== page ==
Music came in many flavors: pop music networked out of New York and Chicago, hillbilly and western swing from local bands, local radio stations, and the powerful border stations, a little R&B on a clear night, and Mexican music. Pop and country formed the major part of Roy's early listening, though. Always sure of his talent, always insecure about his appearance, Roy began to dye his sandy hair black at an early age. He heard something in his voice that promised deliverance from a bleakly predictable future in the oilfields. As he said later, "I didn't think it was a good voice, but I thought it was a voice you would remember if you heard it again." He made his first money in the music business when he won a prize singing Jole Blon at a traveling medicine show. Jole Blon was a hit in 1947, so that was probably the year that Roy appeared on the medicine show.

Talking about music with David Booth, Roy recalled, "My first music was country. I grew up with country radio in Texas. The first singer I heard on the radio who really slayed me was Lefty Frizzell. He had this technique which involved sliding syllables together that really blew me away." Roy and Orbie went to see Lefty. They pulled into the parking lot and saw a car sticking out ten feet further than the other cars. It was Lefty's Cadillac, and that image remained with Roy every bit as much as the music. When he signed a buddy's high school yearbook it was as "Roy 'Lefty Frizzell' Orbison," and when he joined the Traveling Wilburys toward the end of his life he took the name Lefty Wilbury. Lefty Frizzell doesn't explain Roy Orbison, though; not in the same way that Lefty explains, say, Merle Haggard.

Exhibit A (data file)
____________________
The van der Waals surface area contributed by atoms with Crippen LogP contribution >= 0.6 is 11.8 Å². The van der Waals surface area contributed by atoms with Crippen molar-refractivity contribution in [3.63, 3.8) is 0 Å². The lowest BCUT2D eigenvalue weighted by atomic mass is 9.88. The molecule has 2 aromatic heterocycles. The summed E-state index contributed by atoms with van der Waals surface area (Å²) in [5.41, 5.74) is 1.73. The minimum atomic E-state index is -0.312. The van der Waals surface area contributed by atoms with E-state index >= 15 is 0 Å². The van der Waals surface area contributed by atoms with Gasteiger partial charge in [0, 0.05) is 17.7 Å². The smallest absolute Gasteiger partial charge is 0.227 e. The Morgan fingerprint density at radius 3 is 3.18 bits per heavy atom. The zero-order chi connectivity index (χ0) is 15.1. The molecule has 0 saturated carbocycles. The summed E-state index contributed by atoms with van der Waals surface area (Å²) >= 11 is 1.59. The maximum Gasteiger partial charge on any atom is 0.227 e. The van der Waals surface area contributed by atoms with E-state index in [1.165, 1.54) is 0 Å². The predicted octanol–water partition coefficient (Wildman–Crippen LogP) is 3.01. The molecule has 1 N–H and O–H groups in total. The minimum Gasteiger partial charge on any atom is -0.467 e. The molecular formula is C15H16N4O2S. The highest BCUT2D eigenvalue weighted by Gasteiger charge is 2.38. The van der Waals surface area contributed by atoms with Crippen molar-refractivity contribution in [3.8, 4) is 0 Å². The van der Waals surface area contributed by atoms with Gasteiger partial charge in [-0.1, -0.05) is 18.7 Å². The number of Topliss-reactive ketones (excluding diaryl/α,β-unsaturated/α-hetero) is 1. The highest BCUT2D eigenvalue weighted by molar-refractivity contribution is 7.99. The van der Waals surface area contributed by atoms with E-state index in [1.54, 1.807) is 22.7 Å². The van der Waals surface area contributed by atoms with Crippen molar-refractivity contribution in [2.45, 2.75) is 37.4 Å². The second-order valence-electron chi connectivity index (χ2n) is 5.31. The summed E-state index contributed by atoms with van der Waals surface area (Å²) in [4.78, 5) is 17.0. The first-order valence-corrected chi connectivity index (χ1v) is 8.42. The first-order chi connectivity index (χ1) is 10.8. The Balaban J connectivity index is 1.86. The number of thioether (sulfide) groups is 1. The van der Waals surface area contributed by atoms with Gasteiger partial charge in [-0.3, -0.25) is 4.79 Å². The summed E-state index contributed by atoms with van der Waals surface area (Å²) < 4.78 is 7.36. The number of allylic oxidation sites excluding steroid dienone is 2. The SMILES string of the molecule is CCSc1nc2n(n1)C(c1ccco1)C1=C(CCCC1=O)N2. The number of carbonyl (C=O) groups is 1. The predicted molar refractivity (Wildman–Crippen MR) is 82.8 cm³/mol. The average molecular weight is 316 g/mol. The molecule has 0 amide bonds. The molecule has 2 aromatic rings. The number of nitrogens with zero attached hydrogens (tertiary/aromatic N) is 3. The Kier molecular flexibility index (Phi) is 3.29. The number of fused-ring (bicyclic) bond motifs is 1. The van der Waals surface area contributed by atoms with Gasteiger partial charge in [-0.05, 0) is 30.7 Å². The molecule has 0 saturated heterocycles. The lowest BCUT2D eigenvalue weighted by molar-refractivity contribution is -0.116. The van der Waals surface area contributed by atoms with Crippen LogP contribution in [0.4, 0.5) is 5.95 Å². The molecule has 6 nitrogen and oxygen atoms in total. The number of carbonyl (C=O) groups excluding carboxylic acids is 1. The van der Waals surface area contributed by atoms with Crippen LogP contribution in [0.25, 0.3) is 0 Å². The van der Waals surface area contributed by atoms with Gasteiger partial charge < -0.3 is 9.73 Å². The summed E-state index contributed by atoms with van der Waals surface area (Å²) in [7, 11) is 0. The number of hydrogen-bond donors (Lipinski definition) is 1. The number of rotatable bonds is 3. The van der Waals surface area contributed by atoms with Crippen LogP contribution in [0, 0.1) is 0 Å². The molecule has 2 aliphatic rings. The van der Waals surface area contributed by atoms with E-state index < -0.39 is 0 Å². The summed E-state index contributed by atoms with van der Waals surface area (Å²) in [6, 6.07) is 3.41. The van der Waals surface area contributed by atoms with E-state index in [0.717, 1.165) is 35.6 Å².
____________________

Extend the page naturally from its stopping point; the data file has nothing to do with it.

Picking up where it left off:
Around 1949, Roy formed a high school band, the Wink Westerners. Charles Evans was on bass, James Morrow on mandolin, Richard West on piano, and Billy Pat Ellis borrowed the high school drum kit. They appeared on KERB in Kermit, Texas, and the character of their music can be judged by their name and the Roy Rogers bandanas tied jauntily around their necks. "We played whatever was hot," recalled James Morrow. "Lefty Frizzell, Slim Whitman, Webb Pierce...we did a lot of their numbers. We also played a lot of Glenn Miller-styled songs, like 'Stardust' and 'Moonlight Serenade,' which we adapted for string instruments. I played the electric mandolin and later the saxophone. I fed the mandolin through an Echoplex amp so it sounded like an organ sometimes." It was an eerie, haunting sound, later heard to good advantage on Trying To Get To You.